OPINION: Wethey on ... Account Handlers

I’ve always hated the term ’suit’. But for an accident of history account handling would be a religion or at least a smallish race like, for example, the Patagonian Welsh. Then the suits of the world could have invoked anti-discrimination laws should anyone dare to use the demeaning word.

I’ve always hated the term ’suit’. But for an accident of history

account handling would be a religion or at least a smallish race like,

for example, the Patagonian Welsh. Then the suits of the world could

have invoked anti-discrimination laws should anyone dare to use the

demeaning word.



Life is getting tougher for account handlers. And not just from

demanding clients, intellectually superior planners and pushy creatives

- ’don’t come back unless you have sold it’. Last year I had an audience

with a legendary agency head who told me ’account people are a waste of

time’.



I suppose he should know, he must employ thousands of them

worldwide.



Now I should declare an interest. Before settling into the

respectability of consultancy 12 years ago, I was an account man for

more years than I will own up to. I enjoyed almost every minute of

it.



So where exactly is all this leading? The answer is that the Institute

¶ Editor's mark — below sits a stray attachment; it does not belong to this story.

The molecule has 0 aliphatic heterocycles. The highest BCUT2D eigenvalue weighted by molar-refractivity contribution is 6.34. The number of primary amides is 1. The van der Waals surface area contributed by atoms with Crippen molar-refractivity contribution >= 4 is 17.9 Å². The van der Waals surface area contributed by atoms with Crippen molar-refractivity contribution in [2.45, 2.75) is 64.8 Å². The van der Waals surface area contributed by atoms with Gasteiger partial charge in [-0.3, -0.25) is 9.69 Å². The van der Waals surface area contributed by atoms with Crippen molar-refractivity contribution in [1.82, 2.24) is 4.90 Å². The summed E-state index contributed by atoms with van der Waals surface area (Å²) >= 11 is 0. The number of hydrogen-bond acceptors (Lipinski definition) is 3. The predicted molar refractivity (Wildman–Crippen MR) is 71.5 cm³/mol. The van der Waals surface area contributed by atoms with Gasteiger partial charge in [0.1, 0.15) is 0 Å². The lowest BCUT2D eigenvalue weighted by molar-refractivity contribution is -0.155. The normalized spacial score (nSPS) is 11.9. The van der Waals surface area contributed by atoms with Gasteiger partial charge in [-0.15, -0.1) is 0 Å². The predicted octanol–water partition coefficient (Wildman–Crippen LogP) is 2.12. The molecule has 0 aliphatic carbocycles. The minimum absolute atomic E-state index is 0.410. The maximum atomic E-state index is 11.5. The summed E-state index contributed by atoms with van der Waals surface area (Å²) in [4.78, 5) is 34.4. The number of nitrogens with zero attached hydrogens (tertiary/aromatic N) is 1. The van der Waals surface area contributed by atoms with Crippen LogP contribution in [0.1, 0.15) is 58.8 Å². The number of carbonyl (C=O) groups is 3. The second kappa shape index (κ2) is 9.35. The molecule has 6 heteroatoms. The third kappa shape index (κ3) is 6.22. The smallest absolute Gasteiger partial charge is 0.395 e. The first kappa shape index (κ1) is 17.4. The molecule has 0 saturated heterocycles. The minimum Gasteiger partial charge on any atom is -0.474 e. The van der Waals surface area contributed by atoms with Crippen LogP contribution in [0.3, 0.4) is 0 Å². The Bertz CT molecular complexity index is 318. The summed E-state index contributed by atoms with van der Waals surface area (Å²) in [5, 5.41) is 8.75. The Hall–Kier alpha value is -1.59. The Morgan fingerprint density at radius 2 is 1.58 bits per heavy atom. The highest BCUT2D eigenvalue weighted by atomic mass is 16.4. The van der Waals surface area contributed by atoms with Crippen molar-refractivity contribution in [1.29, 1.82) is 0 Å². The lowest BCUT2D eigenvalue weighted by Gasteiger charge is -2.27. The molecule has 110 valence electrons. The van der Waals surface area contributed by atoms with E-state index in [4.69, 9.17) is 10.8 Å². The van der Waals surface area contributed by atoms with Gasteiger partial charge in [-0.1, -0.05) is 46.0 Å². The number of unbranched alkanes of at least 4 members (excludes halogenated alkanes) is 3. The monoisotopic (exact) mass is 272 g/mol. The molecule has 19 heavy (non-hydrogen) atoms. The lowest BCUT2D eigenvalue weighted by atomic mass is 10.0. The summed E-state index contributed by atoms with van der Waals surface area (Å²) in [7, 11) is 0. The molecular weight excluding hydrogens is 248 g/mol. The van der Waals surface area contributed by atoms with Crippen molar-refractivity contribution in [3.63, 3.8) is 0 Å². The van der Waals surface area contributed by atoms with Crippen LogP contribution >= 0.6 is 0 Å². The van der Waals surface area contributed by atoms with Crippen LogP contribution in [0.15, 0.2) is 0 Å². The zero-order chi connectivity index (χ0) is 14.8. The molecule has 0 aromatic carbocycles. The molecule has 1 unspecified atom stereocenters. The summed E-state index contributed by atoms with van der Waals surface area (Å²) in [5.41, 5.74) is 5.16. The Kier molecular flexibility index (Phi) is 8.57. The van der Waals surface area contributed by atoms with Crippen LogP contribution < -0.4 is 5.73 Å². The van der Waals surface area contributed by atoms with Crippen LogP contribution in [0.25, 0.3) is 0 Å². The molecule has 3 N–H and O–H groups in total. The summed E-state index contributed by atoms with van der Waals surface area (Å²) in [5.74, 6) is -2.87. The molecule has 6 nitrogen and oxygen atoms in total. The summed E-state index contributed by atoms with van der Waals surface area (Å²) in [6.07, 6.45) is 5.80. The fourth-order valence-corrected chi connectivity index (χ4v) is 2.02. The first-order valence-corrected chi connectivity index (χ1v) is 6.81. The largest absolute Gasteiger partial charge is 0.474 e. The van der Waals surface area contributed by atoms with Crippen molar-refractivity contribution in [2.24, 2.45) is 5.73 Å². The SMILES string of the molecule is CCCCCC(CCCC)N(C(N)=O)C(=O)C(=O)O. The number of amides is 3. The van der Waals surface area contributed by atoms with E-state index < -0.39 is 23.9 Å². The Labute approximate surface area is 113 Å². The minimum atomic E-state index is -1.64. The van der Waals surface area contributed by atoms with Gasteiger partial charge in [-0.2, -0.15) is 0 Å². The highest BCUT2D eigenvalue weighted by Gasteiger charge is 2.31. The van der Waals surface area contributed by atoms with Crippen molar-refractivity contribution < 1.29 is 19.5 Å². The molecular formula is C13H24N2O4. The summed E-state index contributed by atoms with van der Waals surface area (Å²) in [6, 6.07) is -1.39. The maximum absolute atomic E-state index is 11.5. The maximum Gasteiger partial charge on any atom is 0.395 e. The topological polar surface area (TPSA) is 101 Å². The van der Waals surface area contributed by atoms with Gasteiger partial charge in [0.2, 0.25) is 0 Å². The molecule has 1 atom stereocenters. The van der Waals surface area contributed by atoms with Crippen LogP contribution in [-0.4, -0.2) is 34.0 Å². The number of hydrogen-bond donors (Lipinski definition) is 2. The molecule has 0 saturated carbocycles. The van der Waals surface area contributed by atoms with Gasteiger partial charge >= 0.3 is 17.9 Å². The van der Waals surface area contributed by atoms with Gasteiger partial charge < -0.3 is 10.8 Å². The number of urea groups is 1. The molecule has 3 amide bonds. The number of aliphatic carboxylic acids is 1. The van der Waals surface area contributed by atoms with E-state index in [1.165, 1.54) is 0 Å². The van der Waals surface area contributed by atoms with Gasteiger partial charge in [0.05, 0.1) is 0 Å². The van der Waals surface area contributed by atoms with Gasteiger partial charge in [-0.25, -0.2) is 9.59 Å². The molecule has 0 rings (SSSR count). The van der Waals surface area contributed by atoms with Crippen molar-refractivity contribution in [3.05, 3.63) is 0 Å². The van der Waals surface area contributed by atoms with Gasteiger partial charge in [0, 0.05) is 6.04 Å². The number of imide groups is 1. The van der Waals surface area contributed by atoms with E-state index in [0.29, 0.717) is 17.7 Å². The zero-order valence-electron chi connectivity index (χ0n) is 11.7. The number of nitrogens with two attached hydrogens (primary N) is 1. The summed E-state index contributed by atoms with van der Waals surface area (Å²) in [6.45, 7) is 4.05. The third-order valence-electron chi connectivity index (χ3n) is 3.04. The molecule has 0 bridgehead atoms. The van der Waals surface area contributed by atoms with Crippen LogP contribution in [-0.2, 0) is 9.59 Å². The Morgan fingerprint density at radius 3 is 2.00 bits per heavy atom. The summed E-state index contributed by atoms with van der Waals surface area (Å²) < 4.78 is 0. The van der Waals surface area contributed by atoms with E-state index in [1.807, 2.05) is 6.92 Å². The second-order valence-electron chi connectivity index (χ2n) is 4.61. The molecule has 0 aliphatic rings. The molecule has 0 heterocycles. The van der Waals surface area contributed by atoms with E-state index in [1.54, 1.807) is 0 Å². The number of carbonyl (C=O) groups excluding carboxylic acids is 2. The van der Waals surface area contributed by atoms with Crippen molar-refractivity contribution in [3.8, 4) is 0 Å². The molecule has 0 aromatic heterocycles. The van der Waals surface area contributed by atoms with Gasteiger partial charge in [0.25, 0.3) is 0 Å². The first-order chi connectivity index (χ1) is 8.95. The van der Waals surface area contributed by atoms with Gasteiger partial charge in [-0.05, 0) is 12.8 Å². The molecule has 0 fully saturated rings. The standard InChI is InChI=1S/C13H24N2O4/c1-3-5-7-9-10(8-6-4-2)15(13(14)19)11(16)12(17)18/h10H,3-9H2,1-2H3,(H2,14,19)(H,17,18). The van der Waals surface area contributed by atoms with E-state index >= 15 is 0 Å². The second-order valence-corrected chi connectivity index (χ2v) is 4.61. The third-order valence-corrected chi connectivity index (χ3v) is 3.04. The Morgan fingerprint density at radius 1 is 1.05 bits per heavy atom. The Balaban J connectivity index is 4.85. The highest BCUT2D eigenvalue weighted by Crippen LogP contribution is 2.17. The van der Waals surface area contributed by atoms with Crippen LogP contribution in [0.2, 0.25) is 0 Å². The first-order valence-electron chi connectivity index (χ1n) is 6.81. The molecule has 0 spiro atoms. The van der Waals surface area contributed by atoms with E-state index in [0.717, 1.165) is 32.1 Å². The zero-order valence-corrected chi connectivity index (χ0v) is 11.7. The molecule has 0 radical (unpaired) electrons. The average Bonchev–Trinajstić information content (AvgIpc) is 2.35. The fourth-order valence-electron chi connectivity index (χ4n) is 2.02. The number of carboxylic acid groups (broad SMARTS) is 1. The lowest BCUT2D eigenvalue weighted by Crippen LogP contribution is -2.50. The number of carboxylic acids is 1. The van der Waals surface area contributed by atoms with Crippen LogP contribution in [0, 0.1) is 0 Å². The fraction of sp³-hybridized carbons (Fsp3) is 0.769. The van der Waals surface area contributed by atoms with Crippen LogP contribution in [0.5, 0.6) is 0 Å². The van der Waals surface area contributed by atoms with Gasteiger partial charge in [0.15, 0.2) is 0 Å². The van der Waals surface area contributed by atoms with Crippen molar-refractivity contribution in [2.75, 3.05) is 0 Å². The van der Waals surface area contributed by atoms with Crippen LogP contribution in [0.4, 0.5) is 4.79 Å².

of Advertising Practitioners in Ireland is so concerned about the threat

to the account handler’s role that it has formed a client service group

to defend them. I know this because I was invited to address this issue

the other day. Until then I had never given this issue much thought. Is

client service an endangered species?



Client service in Dublin is markedly more relationship driven than it is

in London, so they could be more vulnerable. But I did what any right

thinking marketing person would do: I carried out a small survey. I

asked clients and senior agency people from both sides of the Irish Sea

and some interesting conclusions emerged.



The first conclusion is that the Irish are probably right to worry.

Account handling no longer has the status it once had and not just

because planners have stolen some of the limelight. The real problem

seems to be that account people are no longer viewed as experts.



Second, account people used to be free when agencies were paid on

commission.



With fees everyone on the account has their charge-out rate. Clients are

a lot more choosy when they know the cost of the account director,

manager and executive.



Third, I have come to the conclusion that agencies are incorrectly

organised, effectively consigning account people to largely solitary

lives as one-person customer-care operatives. This thinking belongs to

the old ad factory era, whereas now the emphasis is on the campaign

architecture and integrated solutions. What I advocate is more teaming -

both with clients and as members of client service. Why not deploy these

people as a crack team and take advantage of their complementary

skills?



Finally, I am convinced that the semantics are all wrong. The job titles

’client service’ and ’account handling’ have minding and relationship

connotations. Surely it would be better to give these roles more dynamic

job titles that suggest adding value. Titles such as business director,

team leader and project manager all sound better to me.



Suits the client. Suits the agency. Suits you sir.





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